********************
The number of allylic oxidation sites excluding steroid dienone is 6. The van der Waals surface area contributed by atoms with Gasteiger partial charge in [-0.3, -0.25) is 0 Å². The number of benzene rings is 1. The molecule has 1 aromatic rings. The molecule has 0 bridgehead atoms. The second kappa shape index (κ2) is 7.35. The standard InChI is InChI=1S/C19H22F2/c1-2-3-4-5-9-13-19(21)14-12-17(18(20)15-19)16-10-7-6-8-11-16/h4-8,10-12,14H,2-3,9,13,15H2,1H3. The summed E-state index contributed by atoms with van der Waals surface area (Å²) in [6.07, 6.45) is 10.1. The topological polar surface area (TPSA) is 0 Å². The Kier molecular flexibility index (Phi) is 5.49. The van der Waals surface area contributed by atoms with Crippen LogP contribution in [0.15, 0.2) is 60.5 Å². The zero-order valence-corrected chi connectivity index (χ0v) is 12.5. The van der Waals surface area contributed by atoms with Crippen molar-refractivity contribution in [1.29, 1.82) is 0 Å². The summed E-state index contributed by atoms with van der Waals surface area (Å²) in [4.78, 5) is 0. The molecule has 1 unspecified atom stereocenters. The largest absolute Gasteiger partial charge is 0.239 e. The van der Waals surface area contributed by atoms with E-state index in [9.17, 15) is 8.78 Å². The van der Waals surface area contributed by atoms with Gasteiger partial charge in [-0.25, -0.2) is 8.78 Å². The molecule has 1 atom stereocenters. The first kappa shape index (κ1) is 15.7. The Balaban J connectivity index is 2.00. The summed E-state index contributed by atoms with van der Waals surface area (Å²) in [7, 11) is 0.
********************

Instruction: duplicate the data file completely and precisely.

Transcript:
The number of allylic oxidation sites excluding steroid dienone is 6. The van der Waals surface area contributed by atoms with Gasteiger partial charge in [-0.3, -0.25) is 0 Å². The number of benzene rings is 1. The molecule has 1 aromatic rings. The molecule has 0 bridgehead atoms. The second kappa shape index (κ2) is 7.35. The standard InChI is InChI=1S/C19H22F2/c1-2-3-4-5-9-13-19(21)14-12-17(18(20)15-19)16-10-7-6-8-11-16/h4-8,10-12,14H,2-3,9,13,15H2,1H3. The summed E-state index contributed by atoms with van der Waals surface area (Å²) in [6.07, 6.45) is 10.1. The topological polar surface area (TPSA) is 0 Å². The Kier molecular flexibility index (Phi) is 5.49. The van der Waals surface area contributed by atoms with Crippen LogP contribution in [0.15, 0.2) is 60.5 Å². The zero-order valence-corrected chi connectivity index (χ0v) is 12.5. The van der Waals surface area contributed by atoms with Crippen molar-refractivity contribution in [1.29, 1.82) is 0 Å². The summed E-state index contributed by atoms with van der Waals surface area (Å²) in [4.78, 5) is 0. The molecule has 1 unspecified atom stereocenters. The largest absolute Gasteiger partial charge is 0.239 e. The van der Waals surface area contributed by atoms with E-state index in [9.17, 15) is 8.78 Å². The van der Waals surface area contributed by atoms with Gasteiger partial charge in [-0.25, -0.2) is 8.78 Å². The molecule has 1 atom stereocenters. The first kappa shape index (κ1) is 15.7. The Balaban J connectivity index is 2.00. The summed E-state index contributed by atoms with van der Waals surface area (Å²) in [7, 11) is 0.